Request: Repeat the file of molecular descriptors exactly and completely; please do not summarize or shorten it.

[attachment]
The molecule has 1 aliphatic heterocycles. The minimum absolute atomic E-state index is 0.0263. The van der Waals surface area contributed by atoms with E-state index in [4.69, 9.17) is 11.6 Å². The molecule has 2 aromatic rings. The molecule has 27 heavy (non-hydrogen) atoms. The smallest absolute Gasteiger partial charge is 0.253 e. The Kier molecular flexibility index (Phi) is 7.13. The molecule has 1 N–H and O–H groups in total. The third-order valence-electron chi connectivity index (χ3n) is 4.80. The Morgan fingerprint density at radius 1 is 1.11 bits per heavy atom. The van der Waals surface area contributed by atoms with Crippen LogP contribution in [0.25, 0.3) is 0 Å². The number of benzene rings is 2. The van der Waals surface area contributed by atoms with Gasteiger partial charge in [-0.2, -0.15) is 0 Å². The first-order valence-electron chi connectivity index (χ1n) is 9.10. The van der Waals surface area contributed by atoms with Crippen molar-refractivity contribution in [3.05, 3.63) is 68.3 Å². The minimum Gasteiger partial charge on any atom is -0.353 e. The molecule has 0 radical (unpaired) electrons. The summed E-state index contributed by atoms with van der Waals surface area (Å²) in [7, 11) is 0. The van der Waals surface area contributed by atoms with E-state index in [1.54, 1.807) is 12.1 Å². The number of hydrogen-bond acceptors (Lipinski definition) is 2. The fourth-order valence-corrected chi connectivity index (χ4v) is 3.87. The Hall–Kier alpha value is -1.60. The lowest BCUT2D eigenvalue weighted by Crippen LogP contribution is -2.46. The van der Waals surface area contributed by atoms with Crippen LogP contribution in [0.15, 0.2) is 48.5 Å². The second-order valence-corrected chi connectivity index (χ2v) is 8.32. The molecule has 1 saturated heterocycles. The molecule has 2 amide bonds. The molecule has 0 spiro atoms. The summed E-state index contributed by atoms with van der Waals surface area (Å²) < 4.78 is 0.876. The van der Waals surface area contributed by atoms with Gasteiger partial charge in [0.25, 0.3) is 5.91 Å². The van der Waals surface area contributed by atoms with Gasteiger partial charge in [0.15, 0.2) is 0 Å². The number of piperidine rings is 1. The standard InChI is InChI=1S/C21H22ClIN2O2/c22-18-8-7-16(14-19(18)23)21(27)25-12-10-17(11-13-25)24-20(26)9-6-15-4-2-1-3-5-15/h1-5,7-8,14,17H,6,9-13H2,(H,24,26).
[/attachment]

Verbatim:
The molecule has 1 aliphatic heterocycles. The minimum absolute atomic E-state index is 0.0263. The van der Waals surface area contributed by atoms with E-state index in [4.69, 9.17) is 11.6 Å². The molecule has 2 aromatic rings. The molecule has 27 heavy (non-hydrogen) atoms. The smallest absolute Gasteiger partial charge is 0.253 e. The Kier molecular flexibility index (Phi) is 7.13. The molecule has 1 N–H and O–H groups in total. The third-order valence-electron chi connectivity index (χ3n) is 4.80. The Morgan fingerprint density at radius 1 is 1.11 bits per heavy atom. The van der Waals surface area contributed by atoms with Crippen LogP contribution in [0.25, 0.3) is 0 Å². The number of benzene rings is 2. The van der Waals surface area contributed by atoms with Gasteiger partial charge in [-0.2, -0.15) is 0 Å². The first-order valence-electron chi connectivity index (χ1n) is 9.10. The van der Waals surface area contributed by atoms with Crippen molar-refractivity contribution in [3.05, 3.63) is 68.3 Å². The minimum Gasteiger partial charge on any atom is -0.353 e. The molecule has 0 radical (unpaired) electrons. The summed E-state index contributed by atoms with van der Waals surface area (Å²) in [7, 11) is 0. The van der Waals surface area contributed by atoms with E-state index in [1.54, 1.807) is 12.1 Å². The number of hydrogen-bond acceptors (Lipinski definition) is 2. The fourth-order valence-corrected chi connectivity index (χ4v) is 3.87. The Hall–Kier alpha value is -1.60. The lowest BCUT2D eigenvalue weighted by Crippen LogP contribution is -2.46. The van der Waals surface area contributed by atoms with Crippen LogP contribution in [0.15, 0.2) is 48.5 Å². The second-order valence-corrected chi connectivity index (χ2v) is 8.32. The molecule has 1 saturated heterocycles. The molecule has 2 amide bonds. The molecule has 0 spiro atoms. The summed E-state index contributed by atoms with van der Waals surface area (Å²) < 4.78 is 0.876. The van der Waals surface area contributed by atoms with Gasteiger partial charge in [0.25, 0.3) is 5.91 Å². The van der Waals surface area contributed by atoms with Gasteiger partial charge in [0.15, 0.2) is 0 Å². The number of piperidine rings is 1. The standard InChI is InChI=1S/C21H22ClIN2O2/c22-18-8-7-16(14-19(18)23)21(27)25-12-10-17(11-13-25)24-20(26)9-6-15-4-2-1-3-5-15/h1-5,7-8,14,17H,6,9-13H2,(H,24,26).